4. Carefully layer 1 mL of the blood sample onto the density gradient solution.
  5. Centrifuge at 400 x g for 30 min at 18−20 °C (turn off the break).
  6. Carefully and immediately aspirate the buffy coat layer of mononuclear cells (about 1 mL) at once to avoid disturbing the layers to a sterile 15 mL tube using a 1 mL sterile pipette.
  7. Add at least 3 volumes (~3 mL) of phosphate-buffered saline (PBS) to the buffy coat in the centrifuge tube. Suspend the cells by gently pipetting them up and down at least 3x with a sterile pipette.
  8. Centrifuge at 400 x g for 10 min at 18−20 °C. Aspirate the supernatant.
  9. Suspend the cell pellet with 5 mL of basal medium (Table of Materials) and transfer into a flask. Culture the cells in a cell culture incubator at 37 °C and 5% CO2.

3. CIK induction and expansion

  1. On Day 0, culture the PBMCs (1 x 106) in fresh basal medium containing 1,000 IU/mL of IFN-γ for 24 h in a humidified cell culture incubator at 37 °C and 5% CO2.
  2. On Day 1, refresh the medium with fresh basal medium containing 50 ng/mL of anti-CD3 antibody, 1 ng/mL of rh IL-1α, and 1,000 U/mL of rh IL-2. Refresh the medium every 3 days.
  3. On Day 7, refresh the medium with fresh basal medium containing 1,000 U/mL of rh IL-2. Refresh the medium every 3 days until the end of cell expansion (Day 14).

4. Immunophenotyping for assessment of CIK cells

  1. Wash the CIK cells with 10 mL of sterile PBS. Centrifuge for 10 min at 300 x g and 18−20 °C, aspirate the supernatant, and resuspend the cells with 10 mL of PBS. Count the cell number and test cell viability using the trypan blue exclusion assay.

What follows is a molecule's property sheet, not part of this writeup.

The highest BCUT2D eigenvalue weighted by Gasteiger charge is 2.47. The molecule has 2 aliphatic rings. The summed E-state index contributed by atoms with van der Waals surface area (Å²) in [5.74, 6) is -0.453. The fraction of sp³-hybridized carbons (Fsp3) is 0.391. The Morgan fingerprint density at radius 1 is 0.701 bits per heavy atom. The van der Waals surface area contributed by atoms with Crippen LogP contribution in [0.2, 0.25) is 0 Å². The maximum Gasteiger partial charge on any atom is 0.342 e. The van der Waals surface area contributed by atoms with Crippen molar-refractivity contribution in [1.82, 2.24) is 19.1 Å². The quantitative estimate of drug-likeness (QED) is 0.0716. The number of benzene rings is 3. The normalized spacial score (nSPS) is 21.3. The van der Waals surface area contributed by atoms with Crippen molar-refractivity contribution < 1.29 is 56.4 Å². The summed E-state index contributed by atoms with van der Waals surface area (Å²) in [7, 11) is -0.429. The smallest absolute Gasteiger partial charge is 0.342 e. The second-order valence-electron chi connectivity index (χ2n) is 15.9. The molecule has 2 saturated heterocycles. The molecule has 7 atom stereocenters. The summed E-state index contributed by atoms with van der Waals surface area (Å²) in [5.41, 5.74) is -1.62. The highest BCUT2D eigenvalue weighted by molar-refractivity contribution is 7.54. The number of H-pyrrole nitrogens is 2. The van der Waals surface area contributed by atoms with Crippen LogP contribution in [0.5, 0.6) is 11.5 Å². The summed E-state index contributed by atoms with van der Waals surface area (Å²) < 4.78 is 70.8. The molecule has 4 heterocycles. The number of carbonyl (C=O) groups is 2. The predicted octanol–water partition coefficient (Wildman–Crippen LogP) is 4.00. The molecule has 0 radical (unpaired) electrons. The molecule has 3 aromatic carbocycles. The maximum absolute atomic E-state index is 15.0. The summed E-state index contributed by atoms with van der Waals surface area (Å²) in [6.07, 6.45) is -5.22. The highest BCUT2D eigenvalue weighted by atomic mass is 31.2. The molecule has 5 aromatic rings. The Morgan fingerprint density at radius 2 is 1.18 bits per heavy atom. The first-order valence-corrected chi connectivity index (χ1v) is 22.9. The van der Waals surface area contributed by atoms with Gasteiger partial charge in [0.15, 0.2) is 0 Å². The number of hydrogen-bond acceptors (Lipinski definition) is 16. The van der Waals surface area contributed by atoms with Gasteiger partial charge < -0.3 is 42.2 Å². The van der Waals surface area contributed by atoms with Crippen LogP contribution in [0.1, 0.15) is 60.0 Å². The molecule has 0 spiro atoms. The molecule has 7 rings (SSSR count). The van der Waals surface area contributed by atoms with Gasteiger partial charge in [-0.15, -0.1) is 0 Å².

2. Aliquot the CIK cells into six sterile 1.5 mL tubes at a density of ~5–10 x 105 cells/mL PBS. Label and treat as follows: Tube 1, Blank (no antibody); Tube 2, add 20 µL of isotype IgG1-FITC; Tube 3, add 20 µL of isotype IgG1-APC mAbs; Tube 4, add 20 µL of CD3-FITC; Tube 5, add 20 µL of CD56-APC mAbs; and Tube 6, add 20 µL of CD3-FITC and 20 µL of CD56-APC mAbs.
  3. Gently mix the CIK cells with the antibodies by gently pipetting them up and down at least 3x with a 1 mL sterile pipette, and then incubate for 30 min at room temperature in the dark.
  4. Centrifuge the tubes for 10 min at 300 x g and 18−20 °C. Aspirate the supernatant and suspend the cell pellet once with 1 mL of PBS. Gently pipet them up and down at least 3x with a 1 mL sterile pipette.
  5. Repeat step 4.4.
  6. Leave the tubes in the dark before flow cytometric analysis.

5. CD marker recognition

  1. Transfer the cell suspension to a sterile 5 mL polystyrene round bottom tube with a cell strainer cap (100 μm mesh) by gently pipetting through the cap. Put the tubes on the carousel in order.
  2. Open the flow cytometry analysis software and create an experimental folder. Click the New Specimen button to add a specimen and tube to the experiment and name the tubes as follows: Tube 1, Blank; Tube 2, Isotype IgG1-CD3; Tube 3, Isotype IgG1-CD56; Tube 4, CD3; Tube 5, CD56; Tube 6, CD3CD56.